Burn Your Training Manual & Read These 5 Car Sales Books Instead

Here are 5 car sales books that will outperform your training manual and improve sales at your dealership.

There’s a particular intuitiveness about seasoned salespeople you don’t often find in other types of employees. They know how to listen, when to ask the right questions, and attain trust within a small timeframe. The ones who perform at high levels didn’t get there by accident–it comes with experience, practice, and study. But much of what they learned came from sources outside your typical car sales training manual.

When bringing new salespeople to your dealership, the training process is supremely important to their future success. The more dynamic your training is, the better prepared these newcomers will be.

It’s wise to remember that learning how to sell is a process of independent study and experience. Therefore, you should introduce your sales reps to educational sources outside of what you already offer. Their car sales training manual will no doubt be essential to learn your products’ features, benefits, and advantages, but learning to close deals is another skill set entirely.

Luckily, there are many research sources for learning how to be a better salesperson. In this post, we’ve included the top five car sales books that will create a lasting impression on your sales team.

These books are staples to industry leaders and have been in publication for decades. These books have set the foundation for self-development literature; the principles are still as true today as when they were written. Plus, they will provide context and understanding for modern future salespeople.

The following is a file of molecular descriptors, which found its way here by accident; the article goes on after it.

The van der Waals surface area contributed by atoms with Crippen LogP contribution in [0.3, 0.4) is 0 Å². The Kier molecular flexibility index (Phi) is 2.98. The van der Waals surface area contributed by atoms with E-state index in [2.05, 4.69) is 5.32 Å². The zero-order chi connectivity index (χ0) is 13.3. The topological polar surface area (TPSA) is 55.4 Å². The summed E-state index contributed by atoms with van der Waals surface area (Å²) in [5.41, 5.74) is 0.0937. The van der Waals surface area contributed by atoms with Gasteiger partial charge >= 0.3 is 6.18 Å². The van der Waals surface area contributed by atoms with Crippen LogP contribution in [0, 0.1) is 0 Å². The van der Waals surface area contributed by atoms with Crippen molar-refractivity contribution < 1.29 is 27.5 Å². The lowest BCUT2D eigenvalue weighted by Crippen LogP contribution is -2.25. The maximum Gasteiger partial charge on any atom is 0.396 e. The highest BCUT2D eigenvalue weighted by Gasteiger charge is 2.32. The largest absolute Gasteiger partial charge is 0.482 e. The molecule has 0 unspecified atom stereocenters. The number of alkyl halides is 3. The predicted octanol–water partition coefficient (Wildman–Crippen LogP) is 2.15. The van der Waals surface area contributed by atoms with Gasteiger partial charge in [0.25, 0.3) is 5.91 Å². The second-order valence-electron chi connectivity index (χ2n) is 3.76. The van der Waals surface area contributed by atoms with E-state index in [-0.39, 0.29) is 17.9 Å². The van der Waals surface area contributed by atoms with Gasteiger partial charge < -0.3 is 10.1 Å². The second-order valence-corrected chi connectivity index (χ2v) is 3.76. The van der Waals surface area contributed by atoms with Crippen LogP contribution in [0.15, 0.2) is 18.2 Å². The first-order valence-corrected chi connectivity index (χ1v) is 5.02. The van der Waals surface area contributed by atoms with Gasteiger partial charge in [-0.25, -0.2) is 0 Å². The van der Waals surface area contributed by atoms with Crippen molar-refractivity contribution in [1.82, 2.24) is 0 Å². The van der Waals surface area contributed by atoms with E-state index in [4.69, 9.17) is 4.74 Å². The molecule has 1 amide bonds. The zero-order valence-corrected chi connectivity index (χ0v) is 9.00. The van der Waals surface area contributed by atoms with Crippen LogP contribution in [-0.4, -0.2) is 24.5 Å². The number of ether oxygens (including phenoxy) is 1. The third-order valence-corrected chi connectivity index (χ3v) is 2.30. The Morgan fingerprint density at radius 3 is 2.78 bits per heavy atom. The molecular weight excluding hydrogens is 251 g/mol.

Five car sales books to bring your sales training to the next level

1. Think and Grow Rich, Napoleon Hill

Published in 1937, this book helped create the self-help literature revolution in America. It’s sold over 70 million copies worldwide and still finds a place on the desks and bookcases of businesspeople today. Although this book broadly tackles the subject of “becoming a success,” there are a few pinpoints within the text that we find helpful for salespeople:

  • Developing the desire to succeed and grow.
  • Goal setting, organization skills, and taking action.
  • Utilizing “specialized knowledge” from personal experiences.

2. Secrets of Closing the Sale, Zig Ziglar

For books specifically about salesmanship, there is no second to Zig Ziglar’s best-selling work. This book will help your sales team understand the psychology of selling while giving in-depth examples of closing techniques throughout. The amount of detail Ziglar includes in his techniques beats out a flimsy, self-published car sales training manual every time. We especially find the following key points useful:

  • The focus of creating an effective dialogue with the prospect.
  • Over 700 examples of questions to keep your prospect engaged.
  • Understanding buying and selling as emotional experiences.

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3. How I Raised Myself from Failure to Success in Selling, Frank Bettger